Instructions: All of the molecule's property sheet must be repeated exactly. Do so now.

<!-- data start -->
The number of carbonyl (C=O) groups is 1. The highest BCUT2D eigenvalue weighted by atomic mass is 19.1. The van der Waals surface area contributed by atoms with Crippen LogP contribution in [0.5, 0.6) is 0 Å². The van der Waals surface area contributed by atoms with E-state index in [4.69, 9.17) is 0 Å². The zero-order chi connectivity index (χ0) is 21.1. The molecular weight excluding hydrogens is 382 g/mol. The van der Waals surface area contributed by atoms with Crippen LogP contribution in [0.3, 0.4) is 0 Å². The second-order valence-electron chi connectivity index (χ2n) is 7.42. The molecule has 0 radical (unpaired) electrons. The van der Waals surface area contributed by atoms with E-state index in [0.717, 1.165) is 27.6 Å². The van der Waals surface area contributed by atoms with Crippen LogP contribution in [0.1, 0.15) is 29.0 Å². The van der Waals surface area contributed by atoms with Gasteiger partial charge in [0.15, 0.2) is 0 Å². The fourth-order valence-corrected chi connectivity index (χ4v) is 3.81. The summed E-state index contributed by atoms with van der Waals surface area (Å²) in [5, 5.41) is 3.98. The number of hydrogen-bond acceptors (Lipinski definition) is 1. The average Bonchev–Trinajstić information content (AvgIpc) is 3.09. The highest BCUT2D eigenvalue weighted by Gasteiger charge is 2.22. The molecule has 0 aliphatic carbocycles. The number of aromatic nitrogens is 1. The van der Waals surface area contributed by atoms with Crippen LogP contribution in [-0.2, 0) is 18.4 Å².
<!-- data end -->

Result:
The number of carbonyl (C=O) groups is 1. The highest BCUT2D eigenvalue weighted by atomic mass is 19.1. The van der Waals surface area contributed by atoms with Crippen LogP contribution in [0.5, 0.6) is 0 Å². The van der Waals surface area contributed by atoms with E-state index in [4.69, 9.17) is 0 Å². The zero-order chi connectivity index (χ0) is 21.1. The molecular weight excluding hydrogens is 382 g/mol. The van der Waals surface area contributed by atoms with Crippen LogP contribution in [0.3, 0.4) is 0 Å². The second-order valence-electron chi connectivity index (χ2n) is 7.42. The molecule has 0 radical (unpaired) electrons. The van der Waals surface area contributed by atoms with E-state index in [0.717, 1.165) is 27.6 Å². The van der Waals surface area contributed by atoms with Crippen LogP contribution in [0.1, 0.15) is 29.0 Å². The van der Waals surface area contributed by atoms with Gasteiger partial charge in [0.15, 0.2) is 0 Å². The fourth-order valence-corrected chi connectivity index (χ4v) is 3.81. The summed E-state index contributed by atoms with van der Waals surface area (Å²) in [5, 5.41) is 3.98. The number of hydrogen-bond acceptors (Lipinski definition) is 1. The average Bonchev–Trinajstić information content (AvgIpc) is 3.09. The highest BCUT2D eigenvalue weighted by Gasteiger charge is 2.22. The molecule has 0 aliphatic carbocycles. The number of aromatic nitrogens is 1. The van der Waals surface area contributed by atoms with Crippen LogP contribution in [-0.2, 0) is 18.4 Å².